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Supercomputing Windows IT Linux

Windows Cluster Hits a Petaflop, But Linux Retains Top-5 Spot 229

Posted by timothy
from the heating-up-the-whole-outdoors dept.
Twice a year, Top500.org publishes a list of supercomputing benchmarks from sites around the world; the new results are in. Reader jbrodkin writes "Microsoft says a Windows-based supercomputer has broken the petaflop speed barrier, but the achievement is not being recognized by the group that tracks the world's fastest supercomputers, because the same machine was able to achieve higher speeds using Linux. The Tokyo-based Tsubame 2.0 computer, which uses both Windows and Linux, was ranked fourth in the world in the latest Top 500 supercomputers list. While the computer broke a petaflop with both operating systems, it achieved a faster score with Linux, denying Microsoft its first official petaflop ranking." Also in Top-500 news, reader symbolset writes with word that "the Chinese Tianhe-1A system at the National Supercomputer Center in Tianjin takes the top spot with 2.57 petaflops. Although the US has long held a dominant position in the list things now seem to be shifting, with two of the top spots held by China, one by Japan, and one by the US. In the Operating System Family category Linux continues to consolidate its supercomputing near-monopoly with 91.8% of the systems — up from 91%. High Performance Computing has come a long way quickly. When the list started as a top-10 list in June of 1993 the least powerful system on the list was a Cray Y-MP C916/16526 with 16 cores driving 13.7 RMAX GFLOP/s. This is roughly the performance of a single midrange laptop today."
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Windows Cluster Hits a Petaflop, But Linux Retains Top-5 Spot

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  • by mattventura (1408229) on Sunday November 14, 2010 @02:39PM (#34224372) Homepage

    2.57 petaflops per second

    floating point operations per second per second?

    • by Shikaku (1129753) on Sunday November 14, 2010 @02:40PM (#34224390)

      I'd say Google datacenters accelerate at about that rate.

    • by K. S. Kyosuke (729550) on Sunday November 14, 2010 @02:44PM (#34224414)
      One petaflop, two petaflops... (Anyway, I didn't know that MS has already shipped so many flops...)
      • by jimrthy (893116)
        That sig's awesome.
    • by History's Coming To (1059484) on Sunday November 14, 2010 @02:45PM (#34224426) Journal
      I can only presume this is a manifestation of Moore's Law, the curve is now so steep the computers are accelerating as they're running. Or maybe a typo ;)

      I'm willing to bet that the top end is going to become less and less relevant and we're going to be judging processors more and more by the "flops-per-watt" and "flops-per-dollar" rating. We're already in a position where clusters of commercial games machines make more sense than a traditional supercomputer for many applications, and I dread to think how much energy could be harvested from these using some efficient heat exchangers.
    • by Barefoot Monkey (1657313) on Sunday November 14, 2010 @02:48PM (#34224448)

      2.57 petaflops per second

      floating point operations per second per second?

      Well-spotted. It appears that this particular supercomputer gets faster the longer it is left running. Clearly the reason that it ran faster with Linux than with Windows was because in the latter case it needed to be restarted after every Patch Tuesday, thus limiting the potential speed increase to 6.88 zettaflops.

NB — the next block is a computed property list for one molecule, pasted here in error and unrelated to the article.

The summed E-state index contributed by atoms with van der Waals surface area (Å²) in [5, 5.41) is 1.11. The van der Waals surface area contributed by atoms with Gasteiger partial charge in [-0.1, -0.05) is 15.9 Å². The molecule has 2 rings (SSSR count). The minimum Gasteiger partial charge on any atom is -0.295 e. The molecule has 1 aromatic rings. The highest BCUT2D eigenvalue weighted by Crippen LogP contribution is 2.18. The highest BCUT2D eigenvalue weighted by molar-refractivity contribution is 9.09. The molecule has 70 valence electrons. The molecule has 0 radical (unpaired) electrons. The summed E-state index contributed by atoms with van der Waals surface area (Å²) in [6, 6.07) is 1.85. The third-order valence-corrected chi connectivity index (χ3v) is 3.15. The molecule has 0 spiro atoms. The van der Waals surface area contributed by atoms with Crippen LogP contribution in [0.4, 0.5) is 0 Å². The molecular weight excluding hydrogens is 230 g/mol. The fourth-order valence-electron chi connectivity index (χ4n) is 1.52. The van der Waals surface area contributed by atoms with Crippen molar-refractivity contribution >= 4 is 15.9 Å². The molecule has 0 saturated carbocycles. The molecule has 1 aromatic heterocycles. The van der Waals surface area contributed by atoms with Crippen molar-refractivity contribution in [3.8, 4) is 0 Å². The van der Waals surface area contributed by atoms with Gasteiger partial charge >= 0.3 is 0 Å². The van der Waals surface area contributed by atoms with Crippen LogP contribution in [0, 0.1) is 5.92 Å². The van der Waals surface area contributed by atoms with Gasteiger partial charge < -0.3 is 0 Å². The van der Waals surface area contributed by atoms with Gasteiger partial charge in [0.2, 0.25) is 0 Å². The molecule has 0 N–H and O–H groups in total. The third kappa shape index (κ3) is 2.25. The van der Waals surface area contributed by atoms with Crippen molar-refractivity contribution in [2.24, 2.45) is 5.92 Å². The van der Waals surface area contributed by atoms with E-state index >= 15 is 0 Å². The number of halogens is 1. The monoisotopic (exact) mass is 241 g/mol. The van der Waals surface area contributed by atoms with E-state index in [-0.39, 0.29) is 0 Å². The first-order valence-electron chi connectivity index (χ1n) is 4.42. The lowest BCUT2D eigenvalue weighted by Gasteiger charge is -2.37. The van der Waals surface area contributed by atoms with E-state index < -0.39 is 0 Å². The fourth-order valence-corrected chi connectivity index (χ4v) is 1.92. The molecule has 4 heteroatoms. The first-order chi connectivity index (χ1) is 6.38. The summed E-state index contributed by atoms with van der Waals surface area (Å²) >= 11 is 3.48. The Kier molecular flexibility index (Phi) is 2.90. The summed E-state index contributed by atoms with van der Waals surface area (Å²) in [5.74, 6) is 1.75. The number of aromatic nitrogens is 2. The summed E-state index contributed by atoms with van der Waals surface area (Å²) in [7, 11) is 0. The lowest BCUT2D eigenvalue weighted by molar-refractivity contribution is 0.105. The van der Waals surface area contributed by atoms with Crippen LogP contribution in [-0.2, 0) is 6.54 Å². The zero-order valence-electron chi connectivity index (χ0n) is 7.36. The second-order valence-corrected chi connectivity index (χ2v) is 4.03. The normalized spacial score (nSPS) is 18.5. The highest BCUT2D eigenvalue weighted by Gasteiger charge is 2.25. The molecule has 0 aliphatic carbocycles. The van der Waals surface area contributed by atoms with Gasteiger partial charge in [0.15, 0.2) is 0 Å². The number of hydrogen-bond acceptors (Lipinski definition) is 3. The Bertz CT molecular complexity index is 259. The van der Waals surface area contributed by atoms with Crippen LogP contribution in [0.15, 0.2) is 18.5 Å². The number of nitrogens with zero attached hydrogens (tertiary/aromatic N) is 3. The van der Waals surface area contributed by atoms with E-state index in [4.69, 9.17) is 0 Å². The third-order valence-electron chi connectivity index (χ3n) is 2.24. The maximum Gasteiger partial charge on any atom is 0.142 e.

• by Kjella (173770)

        thus limiting the potential speed increase to 6.88 zettaflops.

        If it could become a million times faster by installing Windows, there's something very very wrong with the world.

    • by JAlexoi (1085785)
      Yeah! Don't you get it? It's accelerating at that petafloppage!
    • by evilviper (135110)

      2.57 petaflops per second

      floating point operations per second per second?

      "What is: the speed of a supercomputer falling off a cliff?"

      Trebeck: "That's correct. You select next."

      "I'll take: 'Bad jokes' for 1,000, Alex."

  • Dual boots? (Score:4, Funny)

    by backslashdot (95548) * on Sunday November 14, 2010 @02:50PM (#34224470)

    So it dual boots? press the option key or something to get into Windows and play Crysis?

    • by zlogic (892404)

      This machine is probable capable of playing Crysis with a framerate higher that 20fps

    • by Nidi62 (1525137)
      You assume even this computer is powerful enough to play Crisis on anything other than low settings.
  • Interesting (Score:3, Insightful)

    by quo_vadis (889902) on Sunday November 14, 2010 @03:01PM (#34224584) Journal
    It is interesting that there are 6 new entrants in the top 10. Even more interesting is the fact that GPGPU accelerated supercomputers are clearly outclassing classical supercomputers such as Cray. I suspect we might be seeing something like a paradigm shift, such as when people moved from custom interconnect to GbE and infiniband. Or when custom processors began to be replaced by Commercial Off The Shelf processors.
    • Re:Interesting (Score:4, Informative)

      by alexhs (877055) on Sunday November 14, 2010 @03:23PM (#34224746) Homepage Journal

      Even more interesting is the fact that GPGPU accelerated supercomputers are clearly outclassing classical supercomputers such as Cray

      Funny that you mention Cray, as the Cray-1 [wikipedia.org] was the first supercomputer with vector processors [wikipedia.org], what GPGPUs actually are.

      • by vlm (69642)

        Funny that you mention Cray, as the Cray-1 [wikipedia.org] was the first supercomputer with vector processors [wikipedia.org], what GPGPUs actually are.

        Cray-1 date of birth 1976

        CDC Star-100 date of birth 1974 (not a stellar business/economic/PR success, but it technically worked)

        ILLIAC IV design was completed in 1966. Implementation, however, had some problems. Debatable, but sort of true to say it was first booted up in 1972 but wasn't completely debugged for a couple years. As if there has ever been a completely debugged system.